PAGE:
In 2010, Indira Gandhi International Airport (IGIA) was conferred the fourth best airport award in the world in the 15–25 million category, and Best Improved Airport in the Asia-Pacific Region by Airports Council International.[11] The airport was rated as the Best airport in the world in the 25–40 million passengers category in 2015, by Airports Council International.[12][13] Delhi Airport also bags two awards for The Best Airport in Central Asia/India and Best Airport Staff in Central Asia/India at the prestigious Skytrax World Airport Awards 2015.[14]


Safdarjung Airport was built in 1930 and was the main airport for Delhi until 1962.[3] Due to increasing passenger traffic at Safdarjung, civilian operations were moved to Palam Airport (later renamed to IGIA) in 1962.[3] Palam Airport had been built during World War II as RAF Station Palam and after the British left, it served as an Air Force Station for the Indian Air Force. Palam Airport had a peak capacity of around 1,300 passengers per hour.[3] Owing to an increase in air traffic in the 1970s, an additional terminal with nearly four times the area of the old Palam terminal was constructed. With the inauguration of a new international terminal (Terminal 2), on 2 May 1986, the airport was renamed as Indira Gandhi International Airport (IGIA).[3]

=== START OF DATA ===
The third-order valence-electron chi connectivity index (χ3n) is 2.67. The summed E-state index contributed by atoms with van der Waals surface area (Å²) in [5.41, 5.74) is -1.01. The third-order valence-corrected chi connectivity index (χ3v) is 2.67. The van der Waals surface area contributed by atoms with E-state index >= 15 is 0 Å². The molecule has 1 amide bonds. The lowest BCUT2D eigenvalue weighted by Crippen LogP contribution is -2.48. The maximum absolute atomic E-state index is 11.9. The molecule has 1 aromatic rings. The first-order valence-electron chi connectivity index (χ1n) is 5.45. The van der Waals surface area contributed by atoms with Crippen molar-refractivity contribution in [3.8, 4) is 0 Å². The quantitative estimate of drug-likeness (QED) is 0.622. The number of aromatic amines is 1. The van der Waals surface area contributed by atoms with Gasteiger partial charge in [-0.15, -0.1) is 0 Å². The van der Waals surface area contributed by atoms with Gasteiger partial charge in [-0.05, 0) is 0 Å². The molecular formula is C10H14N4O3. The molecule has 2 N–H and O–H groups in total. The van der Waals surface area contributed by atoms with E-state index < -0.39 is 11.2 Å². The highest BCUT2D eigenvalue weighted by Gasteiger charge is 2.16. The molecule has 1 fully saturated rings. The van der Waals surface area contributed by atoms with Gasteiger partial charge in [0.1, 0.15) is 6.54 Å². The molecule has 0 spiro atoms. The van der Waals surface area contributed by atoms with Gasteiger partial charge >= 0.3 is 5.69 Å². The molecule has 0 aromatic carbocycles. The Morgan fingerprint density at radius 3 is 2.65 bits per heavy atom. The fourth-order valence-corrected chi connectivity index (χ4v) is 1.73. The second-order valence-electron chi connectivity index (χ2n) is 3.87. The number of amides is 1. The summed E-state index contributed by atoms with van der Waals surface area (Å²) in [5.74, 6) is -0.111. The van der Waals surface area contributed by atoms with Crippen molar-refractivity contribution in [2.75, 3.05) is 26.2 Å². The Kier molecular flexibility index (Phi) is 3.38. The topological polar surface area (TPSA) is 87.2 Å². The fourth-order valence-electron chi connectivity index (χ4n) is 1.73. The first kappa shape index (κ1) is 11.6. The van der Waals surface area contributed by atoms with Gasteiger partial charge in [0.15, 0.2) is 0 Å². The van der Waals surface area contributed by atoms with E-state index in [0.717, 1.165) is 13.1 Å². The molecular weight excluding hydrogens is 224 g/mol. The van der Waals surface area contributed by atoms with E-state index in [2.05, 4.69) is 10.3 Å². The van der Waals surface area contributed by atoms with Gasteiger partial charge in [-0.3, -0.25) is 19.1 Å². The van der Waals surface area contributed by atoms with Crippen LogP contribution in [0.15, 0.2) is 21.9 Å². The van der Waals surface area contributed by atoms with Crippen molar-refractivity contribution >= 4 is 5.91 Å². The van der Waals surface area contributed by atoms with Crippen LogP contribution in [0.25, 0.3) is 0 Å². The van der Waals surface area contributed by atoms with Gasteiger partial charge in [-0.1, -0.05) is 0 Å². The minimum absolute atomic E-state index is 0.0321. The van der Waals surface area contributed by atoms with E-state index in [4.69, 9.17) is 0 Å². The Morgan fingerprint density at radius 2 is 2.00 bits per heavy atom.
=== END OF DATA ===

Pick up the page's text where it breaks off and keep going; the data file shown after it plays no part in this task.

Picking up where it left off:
On 31 January 2006, the aviation minister Praful Patel announced that the empowered Group of Ministers have agreed to sell the management-rights of Delhi Airport to the DIAL consortium and the Mumbai airport to the GVK Group.[15] On 2 May 2006, the management of Delhi and Mumbai airports were handed over to the private consortia.[16] Delhi International Airport Limited (DIAL) is a consortium of the GMR Group (54%), Fraport (10%) and Malaysia Airports (10%),[17][17] and the Airports Authority of India retains a 26% stake.[18]

The old domestic airport (Palam) is known as Terminal 1 and handles domestic flights for all budget airlines. The terminal is divided into three separate buildings – 1A (dedicated terminal for state-run Air India, no longer used), 1B (used by all private commercial airlines, now closed and demolished), the Domestic Arrival Terminal 1C and the newly constructed departure terminal 1D (now used by all domestic low-cost airlines (GoAir, IndiGo, SpiceJet). There is also a separate Technical Area for VVIP passengers. Additionally, there is a separate terminal for Hajj flights.

Significant growth in Indian aviation industry led to a major increase in passenger traffic. The capacity of Terminal 1 is estimated to be 7.15 million passengers per annum (mppa). Actual throughput for 2005/06 was an estimated 10.4 million passengers. Including the now-closed international terminal (Terminal 2), the airport had a total capacity of 12.5 million passengers per year, whereas the total passenger traffic in 2006/07 was 16.5 million passengers per year[19] In 2008, total passenger count at the airport reached 23.97 million.